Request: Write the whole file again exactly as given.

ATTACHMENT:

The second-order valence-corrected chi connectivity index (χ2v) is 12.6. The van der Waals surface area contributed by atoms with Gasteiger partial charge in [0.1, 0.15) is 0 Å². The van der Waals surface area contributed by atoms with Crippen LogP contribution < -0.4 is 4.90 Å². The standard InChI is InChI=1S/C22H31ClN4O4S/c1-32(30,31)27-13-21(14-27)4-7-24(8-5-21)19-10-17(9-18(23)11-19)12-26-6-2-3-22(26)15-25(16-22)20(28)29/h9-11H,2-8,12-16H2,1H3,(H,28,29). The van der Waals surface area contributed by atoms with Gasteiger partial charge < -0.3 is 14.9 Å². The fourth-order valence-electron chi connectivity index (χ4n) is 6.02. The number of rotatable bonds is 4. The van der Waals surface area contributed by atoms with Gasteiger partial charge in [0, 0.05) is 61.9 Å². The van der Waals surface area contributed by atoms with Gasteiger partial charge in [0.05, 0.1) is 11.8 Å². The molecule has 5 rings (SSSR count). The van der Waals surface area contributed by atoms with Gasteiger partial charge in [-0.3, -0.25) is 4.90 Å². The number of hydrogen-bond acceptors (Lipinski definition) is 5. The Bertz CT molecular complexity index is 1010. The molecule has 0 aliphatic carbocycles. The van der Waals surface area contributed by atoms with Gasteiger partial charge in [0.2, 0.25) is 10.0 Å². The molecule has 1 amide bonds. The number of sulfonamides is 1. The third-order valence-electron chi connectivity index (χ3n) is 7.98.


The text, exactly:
The second-order valence-corrected chi connectivity index (χ2v) is 12.6. The van der Waals surface area contributed by atoms with Gasteiger partial charge in [0.1, 0.15) is 0 Å². The van der Waals surface area contributed by atoms with Crippen LogP contribution < -0.4 is 4.90 Å². The standard InChI is InChI=1S/C22H31ClN4O4S/c1-32(30,31)27-13-21(14-27)4-7-24(8-5-21)19-10-17(9-18(23)11-19)12-26-6-2-3-22(26)15-25(16-22)20(28)29/h9-11H,2-8,12-16H2,1H3,(H,28,29). The van der Waals surface area contributed by atoms with Gasteiger partial charge < -0.3 is 14.9 Å². The fourth-order valence-electron chi connectivity index (χ4n) is 6.02. The number of rotatable bonds is 4. The van der Waals surface area contributed by atoms with Gasteiger partial charge in [0, 0.05) is 61.9 Å². The van der Waals surface area contributed by atoms with Gasteiger partial charge in [0.05, 0.1) is 11.8 Å². The molecule has 5 rings (SSSR count). The van der Waals surface area contributed by atoms with Gasteiger partial charge in [-0.3, -0.25) is 4.90 Å². The number of hydrogen-bond acceptors (Lipinski definition) is 5. The Bertz CT molecular complexity index is 1010. The molecule has 0 aliphatic carbocycles. The van der Waals surface area contributed by atoms with Gasteiger partial charge in [0.2, 0.25) is 10.0 Å². The molecule has 1 amide bonds. The number of sulfonamides is 1. The third-order valence-electron chi connectivity index (χ3n) is 7.98.